Thinspo content will no longer be welcome on Instagram. Following in the footsteps of Pinterest and Tumblr, Instagram is the latest social media site to ban “thinspiration” photos — images that are meant to provide motivation for those who want to lose weight and which health experts say often contribute to eating disorders.
Instagram’s new policy doesn’t come as a surprise. The app came under scrutiny last week when celebrity and Instagram user Alexa Chung posted a photo of herself and was attacked by users for being too skinny.
Instagram’s new guidelines read:
“Don’t promote or glorify self-harm. While Instagram is a place where people can share their lives with others through photographs, any account found encouraging or urging users to embrace anorexia, bulimia, or other eating disorders; or to cut, harm themselves, or commit suicide will result in a disabled account without warning. We believe that communication regarding these behaviors in order to create awareness, come together for support and to facilitate recovery is important, but that Instagram is not the place for active promotion or glorification of self-harm.”
Instagram will enforce this new anti-self harm policy by making hashtags such as #thinspiration #proanorexia and #probulimia unsearchable, according to Buzzfeed. Meanwhile, photos about eating disorders that aren’t necessarily glorifying skinniness will not be banned but accompanied by a warning and a link directing users to nationaleatingdisorders.org.
But how effective will this ban really be? Even though #proanorexia is unsearchable, the hashtag #proanatips still displays results, the Washington Post points out. And even if you can’t search #thinspo on Instagram, you can still find thinspiration photos on the service using web viewer sites like Webstagram.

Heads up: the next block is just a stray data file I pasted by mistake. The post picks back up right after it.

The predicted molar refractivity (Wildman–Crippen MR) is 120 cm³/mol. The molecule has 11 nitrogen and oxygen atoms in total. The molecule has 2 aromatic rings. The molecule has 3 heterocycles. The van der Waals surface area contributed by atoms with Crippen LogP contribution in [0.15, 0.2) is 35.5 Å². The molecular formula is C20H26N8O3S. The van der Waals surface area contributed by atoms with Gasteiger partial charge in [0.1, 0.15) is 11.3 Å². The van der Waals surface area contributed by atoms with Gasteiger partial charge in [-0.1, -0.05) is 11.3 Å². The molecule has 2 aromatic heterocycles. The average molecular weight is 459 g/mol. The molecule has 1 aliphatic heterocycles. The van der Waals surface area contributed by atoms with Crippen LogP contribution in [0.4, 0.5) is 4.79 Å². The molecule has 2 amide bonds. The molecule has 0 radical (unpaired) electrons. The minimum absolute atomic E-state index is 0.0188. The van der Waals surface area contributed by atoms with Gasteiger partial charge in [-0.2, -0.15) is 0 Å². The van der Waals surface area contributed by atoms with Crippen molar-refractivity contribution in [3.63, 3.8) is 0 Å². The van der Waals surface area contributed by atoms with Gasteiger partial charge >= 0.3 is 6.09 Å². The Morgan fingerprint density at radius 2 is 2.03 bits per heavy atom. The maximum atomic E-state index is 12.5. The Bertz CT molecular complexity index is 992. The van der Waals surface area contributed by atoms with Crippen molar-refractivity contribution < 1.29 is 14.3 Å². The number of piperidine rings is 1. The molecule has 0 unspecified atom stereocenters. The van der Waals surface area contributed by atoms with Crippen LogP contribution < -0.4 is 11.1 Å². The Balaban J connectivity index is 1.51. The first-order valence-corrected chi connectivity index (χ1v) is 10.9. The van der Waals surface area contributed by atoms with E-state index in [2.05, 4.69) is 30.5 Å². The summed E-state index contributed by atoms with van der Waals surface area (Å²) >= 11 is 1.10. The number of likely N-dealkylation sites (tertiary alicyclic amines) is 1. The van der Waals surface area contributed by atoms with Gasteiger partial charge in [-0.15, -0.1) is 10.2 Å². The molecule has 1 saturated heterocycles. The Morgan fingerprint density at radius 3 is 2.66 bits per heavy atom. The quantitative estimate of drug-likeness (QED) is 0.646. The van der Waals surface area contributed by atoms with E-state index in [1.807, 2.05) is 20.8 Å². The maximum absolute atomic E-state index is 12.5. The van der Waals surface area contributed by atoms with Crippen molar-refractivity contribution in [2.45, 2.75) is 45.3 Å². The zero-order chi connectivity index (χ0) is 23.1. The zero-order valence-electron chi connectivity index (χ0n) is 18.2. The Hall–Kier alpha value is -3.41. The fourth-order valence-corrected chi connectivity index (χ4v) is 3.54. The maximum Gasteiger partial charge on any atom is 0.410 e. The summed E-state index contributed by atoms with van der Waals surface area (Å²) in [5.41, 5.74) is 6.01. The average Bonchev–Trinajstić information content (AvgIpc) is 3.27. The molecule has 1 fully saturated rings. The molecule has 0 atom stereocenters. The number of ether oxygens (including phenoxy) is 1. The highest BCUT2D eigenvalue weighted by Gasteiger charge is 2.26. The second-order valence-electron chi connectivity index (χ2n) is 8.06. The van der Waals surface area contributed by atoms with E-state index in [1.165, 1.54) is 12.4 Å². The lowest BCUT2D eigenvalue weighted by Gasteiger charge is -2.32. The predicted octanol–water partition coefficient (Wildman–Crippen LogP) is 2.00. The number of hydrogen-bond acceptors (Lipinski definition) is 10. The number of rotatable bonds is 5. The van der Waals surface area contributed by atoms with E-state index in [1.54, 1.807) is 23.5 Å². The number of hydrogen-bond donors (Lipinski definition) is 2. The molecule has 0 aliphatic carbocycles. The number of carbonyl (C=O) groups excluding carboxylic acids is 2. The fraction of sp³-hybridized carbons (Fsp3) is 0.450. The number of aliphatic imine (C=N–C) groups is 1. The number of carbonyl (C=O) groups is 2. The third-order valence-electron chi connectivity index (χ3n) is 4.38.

Furthermore, not all thinspiration photos carry a #thinspo hashtag. Though photos of skinny celebrities and fashion magazine advertisements don’t promote eating disorders, they can still be used and manipulated by users in a similar way.
But according to Claire Mysko, who runs the National Eating Disorder Association’s social networking site Proud 2 Be Me, it’s not just the images themselves that make thinspo boards a breeding ground for eating disorders. Their power lies in the fact that they create communities where people with body image issues can reinforce each others’ bad behavior. Banning these words will encourage users to search for other, hopefully healthier outlets.
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“When you eliminate a community for people, you have to provide a positive alternative,” Mysko tells Buzzfeed. “We’re saying thinspo is dangerous, but we recognize they’re providing a sense of community, and we want to fill that void.”
Many critics have been skeptical of the effectiveness of these social media bans and policies. Images of skinny people are omnipresent in our society, they note — making it virtually impossible to eliminate them from social media platforms. Cracking down on the hashtags may make it harder for people who promote and share tips on eating disorders to feed off one another. But ultimately, the responsibility of policing unhealthy images will fall on the users themselves.